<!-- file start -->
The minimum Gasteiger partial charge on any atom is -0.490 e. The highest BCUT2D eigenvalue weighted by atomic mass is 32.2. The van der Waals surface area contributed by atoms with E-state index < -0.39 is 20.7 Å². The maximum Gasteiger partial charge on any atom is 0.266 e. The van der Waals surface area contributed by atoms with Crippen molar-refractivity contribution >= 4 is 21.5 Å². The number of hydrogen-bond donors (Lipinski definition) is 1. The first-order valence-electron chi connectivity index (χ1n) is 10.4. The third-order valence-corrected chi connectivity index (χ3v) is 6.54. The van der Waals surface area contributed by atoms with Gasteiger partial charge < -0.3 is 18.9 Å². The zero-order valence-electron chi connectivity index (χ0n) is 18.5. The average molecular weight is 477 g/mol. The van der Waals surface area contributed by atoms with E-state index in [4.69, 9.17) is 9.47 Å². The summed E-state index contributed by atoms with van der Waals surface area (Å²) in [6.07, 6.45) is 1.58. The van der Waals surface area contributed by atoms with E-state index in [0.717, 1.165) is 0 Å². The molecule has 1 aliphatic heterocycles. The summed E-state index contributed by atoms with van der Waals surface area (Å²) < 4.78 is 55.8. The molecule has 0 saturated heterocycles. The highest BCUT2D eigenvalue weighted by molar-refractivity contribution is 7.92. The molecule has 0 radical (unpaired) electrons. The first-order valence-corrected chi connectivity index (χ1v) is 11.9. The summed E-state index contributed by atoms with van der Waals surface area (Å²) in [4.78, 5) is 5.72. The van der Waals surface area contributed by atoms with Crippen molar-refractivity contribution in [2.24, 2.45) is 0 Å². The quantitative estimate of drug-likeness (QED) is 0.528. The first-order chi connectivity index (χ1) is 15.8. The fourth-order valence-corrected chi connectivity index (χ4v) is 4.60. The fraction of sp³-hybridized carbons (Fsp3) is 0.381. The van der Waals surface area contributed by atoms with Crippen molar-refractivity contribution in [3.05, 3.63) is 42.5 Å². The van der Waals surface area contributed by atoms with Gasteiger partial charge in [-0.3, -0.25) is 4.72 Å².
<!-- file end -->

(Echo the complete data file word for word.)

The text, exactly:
The minimum Gasteiger partial charge on any atom is -0.490 e. The highest BCUT2D eigenvalue weighted by atomic mass is 32.2. The van der Waals surface area contributed by atoms with E-state index < -0.39 is 20.7 Å². The maximum Gasteiger partial charge on any atom is 0.266 e. The van der Waals surface area contributed by atoms with Crippen molar-refractivity contribution >= 4 is 21.5 Å². The number of hydrogen-bond donors (Lipinski definition) is 1. The first-order valence-electron chi connectivity index (χ1n) is 10.4. The third-order valence-corrected chi connectivity index (χ3v) is 6.54. The van der Waals surface area contributed by atoms with Gasteiger partial charge < -0.3 is 18.9 Å². The zero-order valence-electron chi connectivity index (χ0n) is 18.5. The average molecular weight is 477 g/mol. The van der Waals surface area contributed by atoms with E-state index in [4.69, 9.17) is 9.47 Å². The summed E-state index contributed by atoms with van der Waals surface area (Å²) in [6.07, 6.45) is 1.58. The van der Waals surface area contributed by atoms with E-state index in [0.717, 1.165) is 0 Å². The molecule has 1 aliphatic heterocycles. The summed E-state index contributed by atoms with van der Waals surface area (Å²) < 4.78 is 55.8. The molecule has 0 saturated heterocycles. The highest BCUT2D eigenvalue weighted by molar-refractivity contribution is 7.92. The molecule has 0 radical (unpaired) electrons. The first-order valence-corrected chi connectivity index (χ1v) is 11.9. The summed E-state index contributed by atoms with van der Waals surface area (Å²) in [4.78, 5) is 5.72. The van der Waals surface area contributed by atoms with Crippen molar-refractivity contribution in [2.24, 2.45) is 0 Å². The quantitative estimate of drug-likeness (QED) is 0.528. The first-order chi connectivity index (χ1) is 15.8. The fourth-order valence-corrected chi connectivity index (χ4v) is 4.60. The fraction of sp³-hybridized carbons (Fsp3) is 0.381. The van der Waals surface area contributed by atoms with Crippen molar-refractivity contribution in [3.05, 3.63) is 42.5 Å². The van der Waals surface area contributed by atoms with Gasteiger partial charge in [-0.3, -0.25) is 4.72 Å².